Ashley
Jul 07, 2010 rated it it was amazing
Shelves: knitting, nonfiction
Another fantastic reference book from Clara. This one delves into the differences between various types of wool, including details of a number of different breeds of sheep. It's neat to be able to read about the different breeds from which I already have yarn, and to have a guide to buying future kinds of yarn. Again, there are great patterns in the second half of the book that allow you to put your newfound wool knowledge to work.
Anna
Feb 27, 2013 rated it did not like it
Very disappointing. And absolutely not the Ultimate Guide. This book is not comprehensive at all, so it's definitely not the best choice if you really want a thorough piece of information about different sheep breeds and their speficic qualities. As for the patterns, there are so many stunning knitting patterns elsewhere. I do not necessarily want loads knitting patterns when I go for a book about sheep breeds and wool.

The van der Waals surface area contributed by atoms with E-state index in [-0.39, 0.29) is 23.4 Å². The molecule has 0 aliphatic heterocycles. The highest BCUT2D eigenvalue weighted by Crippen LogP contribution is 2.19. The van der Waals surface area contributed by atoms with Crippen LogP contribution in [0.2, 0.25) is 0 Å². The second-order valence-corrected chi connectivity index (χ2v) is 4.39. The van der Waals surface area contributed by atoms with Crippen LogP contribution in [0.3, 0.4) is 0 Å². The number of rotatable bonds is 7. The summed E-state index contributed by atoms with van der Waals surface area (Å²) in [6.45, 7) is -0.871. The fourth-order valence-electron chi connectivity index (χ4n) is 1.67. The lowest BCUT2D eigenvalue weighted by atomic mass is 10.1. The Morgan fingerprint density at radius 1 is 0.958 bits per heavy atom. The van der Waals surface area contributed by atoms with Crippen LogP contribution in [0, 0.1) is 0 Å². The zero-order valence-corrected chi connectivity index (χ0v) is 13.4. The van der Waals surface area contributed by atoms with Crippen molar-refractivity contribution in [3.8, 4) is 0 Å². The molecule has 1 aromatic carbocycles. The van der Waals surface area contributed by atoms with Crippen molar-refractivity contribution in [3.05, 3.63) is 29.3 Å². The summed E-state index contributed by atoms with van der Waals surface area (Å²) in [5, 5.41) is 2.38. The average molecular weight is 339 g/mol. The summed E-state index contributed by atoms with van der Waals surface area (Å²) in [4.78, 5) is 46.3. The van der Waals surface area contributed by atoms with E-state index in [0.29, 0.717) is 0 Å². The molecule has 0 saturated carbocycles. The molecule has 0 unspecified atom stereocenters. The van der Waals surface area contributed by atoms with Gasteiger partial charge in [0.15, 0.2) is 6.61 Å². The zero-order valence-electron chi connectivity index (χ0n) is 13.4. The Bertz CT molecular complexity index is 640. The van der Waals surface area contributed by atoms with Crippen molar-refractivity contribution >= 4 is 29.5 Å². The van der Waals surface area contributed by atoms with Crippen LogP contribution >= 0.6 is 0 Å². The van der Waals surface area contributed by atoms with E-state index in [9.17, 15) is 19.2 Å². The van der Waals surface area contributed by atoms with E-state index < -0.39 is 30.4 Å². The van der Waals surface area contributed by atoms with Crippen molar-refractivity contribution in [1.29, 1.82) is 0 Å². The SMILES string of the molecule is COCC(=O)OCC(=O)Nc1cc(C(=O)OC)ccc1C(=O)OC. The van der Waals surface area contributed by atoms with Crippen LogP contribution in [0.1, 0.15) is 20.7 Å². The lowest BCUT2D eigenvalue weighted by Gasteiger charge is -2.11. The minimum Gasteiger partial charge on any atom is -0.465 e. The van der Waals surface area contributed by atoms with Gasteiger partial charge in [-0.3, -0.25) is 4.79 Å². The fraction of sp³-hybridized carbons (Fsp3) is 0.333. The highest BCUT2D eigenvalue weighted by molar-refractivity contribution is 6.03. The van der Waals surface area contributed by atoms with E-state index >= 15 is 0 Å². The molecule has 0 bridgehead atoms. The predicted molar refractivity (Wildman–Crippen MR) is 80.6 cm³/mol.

Jen Johnson
Jul 27, 2010 rated it really liked it
Shelves: crafty
Really loved this book, got me excited to experience and work with more types of wool. Excellent information on the entire process of shearing to spinning, and a thorough guide to most of the world's wool producing sheep and the specific qualities of their individual wool. Lots of pictures, tho I was left wanting for a little more. I reserved her other book, 'The Knitter's Book of Yarn', after reading this, and I hope that it's as enjoyable and inspirational.
Janis
Jul 28, 2010 rated it really liked it
Shelves: knitting